Handling fish appropriately to ensure the best chance of survival is important when releasing fish. In fact, we’ll be the first to agree that there’s no better practice for the well being of a released fish than never being taken out of the water in the first place.
However, we also understand that fish are going to be taken out of the water from time to time to snap a quick photograph (hopefully for only a few seconds, please). Therefore, whether you’re keeping ’em wet, or hoisting a quick grip and grin, we think its responsible to stay educated on the best practices for handling fish, you know, for the fish’s sake!
We were recently sent an extremely interesting article from one of our readers suggesting that more fish than people might realize may be becoming mortally wounded, not only by over exhaustion or air exposure, but by actually being squeezed too tightly while being held.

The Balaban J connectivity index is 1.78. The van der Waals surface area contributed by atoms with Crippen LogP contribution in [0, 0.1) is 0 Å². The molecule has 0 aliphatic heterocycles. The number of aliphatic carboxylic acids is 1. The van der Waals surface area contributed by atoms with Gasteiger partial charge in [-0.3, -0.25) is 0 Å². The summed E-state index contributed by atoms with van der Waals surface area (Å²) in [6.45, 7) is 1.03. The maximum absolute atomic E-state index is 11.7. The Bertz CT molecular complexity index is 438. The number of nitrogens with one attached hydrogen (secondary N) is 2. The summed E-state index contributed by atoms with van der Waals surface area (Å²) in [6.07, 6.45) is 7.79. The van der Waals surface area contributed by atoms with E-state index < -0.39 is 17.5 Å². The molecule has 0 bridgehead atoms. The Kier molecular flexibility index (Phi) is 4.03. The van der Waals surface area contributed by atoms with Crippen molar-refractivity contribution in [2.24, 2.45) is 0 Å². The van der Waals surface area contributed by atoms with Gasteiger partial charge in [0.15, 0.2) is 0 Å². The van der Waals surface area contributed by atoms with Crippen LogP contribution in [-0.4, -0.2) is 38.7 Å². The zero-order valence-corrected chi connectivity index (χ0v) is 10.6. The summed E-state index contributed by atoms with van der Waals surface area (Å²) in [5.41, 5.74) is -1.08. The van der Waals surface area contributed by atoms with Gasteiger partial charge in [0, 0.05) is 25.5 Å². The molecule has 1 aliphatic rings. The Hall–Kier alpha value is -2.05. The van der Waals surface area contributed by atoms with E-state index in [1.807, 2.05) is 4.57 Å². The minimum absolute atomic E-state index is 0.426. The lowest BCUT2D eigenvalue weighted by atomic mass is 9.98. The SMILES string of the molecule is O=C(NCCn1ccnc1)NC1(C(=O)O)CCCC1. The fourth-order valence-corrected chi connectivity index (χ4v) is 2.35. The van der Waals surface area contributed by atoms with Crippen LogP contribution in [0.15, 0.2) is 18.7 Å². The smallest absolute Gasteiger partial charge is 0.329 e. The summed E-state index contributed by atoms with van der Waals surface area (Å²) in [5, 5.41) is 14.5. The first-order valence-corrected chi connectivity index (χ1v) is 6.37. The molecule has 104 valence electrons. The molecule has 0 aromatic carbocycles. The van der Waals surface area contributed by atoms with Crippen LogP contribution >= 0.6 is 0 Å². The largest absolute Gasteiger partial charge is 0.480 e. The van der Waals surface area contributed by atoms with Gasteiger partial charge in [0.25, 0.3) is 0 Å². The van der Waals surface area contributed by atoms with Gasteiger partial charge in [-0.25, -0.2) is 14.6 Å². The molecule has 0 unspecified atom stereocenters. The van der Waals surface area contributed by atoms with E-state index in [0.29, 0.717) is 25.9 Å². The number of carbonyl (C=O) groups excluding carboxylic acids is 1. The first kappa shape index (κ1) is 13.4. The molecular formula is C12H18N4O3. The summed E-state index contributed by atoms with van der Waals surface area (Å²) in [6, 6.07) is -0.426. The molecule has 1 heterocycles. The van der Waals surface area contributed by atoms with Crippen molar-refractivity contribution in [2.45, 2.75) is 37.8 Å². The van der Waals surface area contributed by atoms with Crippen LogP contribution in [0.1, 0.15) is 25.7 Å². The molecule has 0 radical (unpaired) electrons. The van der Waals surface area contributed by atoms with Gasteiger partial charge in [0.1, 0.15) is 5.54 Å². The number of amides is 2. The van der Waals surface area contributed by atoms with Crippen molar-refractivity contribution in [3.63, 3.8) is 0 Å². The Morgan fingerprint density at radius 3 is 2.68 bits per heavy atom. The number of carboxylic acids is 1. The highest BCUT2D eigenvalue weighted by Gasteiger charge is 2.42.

The thought process is simple. A fish’s heart, liver, and gills are all situated near the pectoral (front) fins – The same area where a fish is typically held with the forward hand in the classic ‘grip and grin’ pose. These organs are extremely vulnerable to damage, and thus, squeezing too tightly in that area could potentially cause damage to the fish well after released!
Do we know this for sure? Unfortunately, no. Is there scientific evidence suggesting that post-release mortality is in part due to being squeezed to death? Not that we’re aware of. But here’s the beauty of it..
There’s no advantage to squeezing a fish tightly under the pectoral fins while taking a photo!
Many anglers squeeze tightly in attempts subdue a wriggly fish while taking a photo. However, the irony of the matter is, the tighter you squeeze, the more they tend to move! Instead, holding a fish firmly by the base of the tail, while supporting the weight of the fish by ‘cradling’ (not squeezing) just behind the pectoral fins, typically allows the fish to relax long enough to be revived, or to take a brief a photo.
So, the next time you hoist a fish, cradle, don’t squeeze. Not only will it be easier to hold, but there’s a good chance its better for the fish as well. That’s a win, win.